Amalegra Mon 28-Mar-22 12:12:22

I enjoy the bits and pieces I have accumulated over the years but am non too anxious to be gifted random ‘stuff’ no matter how kind the thought! My children usually ask me for ideas, which is lovely of them. I often ask for a favourite perfume ( if they can find it at a reasonable price!) or a some make up I would like to try/am running out of (more for my daughters, that one!). Another is books. I have for many years been a keen reader of Russian history ( dodgy at this present time,I know) and there are always lots of books I would like to read on this subject which I find endlessly fascinating. Some are difficult to get/expensive but second hand is fine by me. I was very touched some years ago when my son managed to find a book I longed to read in America and had it shipped over for me, the cost of which was dearer than the book itself!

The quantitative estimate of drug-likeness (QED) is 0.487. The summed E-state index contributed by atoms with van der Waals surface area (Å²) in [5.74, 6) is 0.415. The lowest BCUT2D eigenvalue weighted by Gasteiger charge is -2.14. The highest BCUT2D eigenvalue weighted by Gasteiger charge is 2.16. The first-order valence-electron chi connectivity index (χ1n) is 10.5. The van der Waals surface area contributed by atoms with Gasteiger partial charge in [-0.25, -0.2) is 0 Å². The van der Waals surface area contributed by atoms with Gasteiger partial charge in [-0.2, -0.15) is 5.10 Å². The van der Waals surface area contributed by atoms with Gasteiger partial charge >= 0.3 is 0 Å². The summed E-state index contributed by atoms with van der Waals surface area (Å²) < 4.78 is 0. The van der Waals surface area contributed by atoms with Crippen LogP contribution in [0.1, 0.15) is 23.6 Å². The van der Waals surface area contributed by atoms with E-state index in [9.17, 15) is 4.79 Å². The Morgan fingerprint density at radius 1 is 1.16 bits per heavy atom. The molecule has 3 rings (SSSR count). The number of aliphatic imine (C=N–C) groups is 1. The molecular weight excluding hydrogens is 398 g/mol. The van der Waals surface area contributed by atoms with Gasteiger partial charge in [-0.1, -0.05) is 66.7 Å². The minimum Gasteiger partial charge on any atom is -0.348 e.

jaylucy Mon 28-Mar-22 12:12:49

I'm still dealing with the remains of both of my parents gifts!
For both their Ruby Anniversary and Golden Anniversary they requested donations be made to a hospital in Leeds that had treated my niece when she needed to have a blood clot removed from her brain after an accident when she was a baby, and for the Golden, it was donations for the Royal Brompton hospital, where her twin had been treated for a hole in his heart.
Despite that, relatives still gave them gifts as they didn't feel they could come to the party empty handed!
I have finally decided, after asking my brothers and sister to take a momento after my parents died, that it is long past time to donate the remaining items to a charity shop!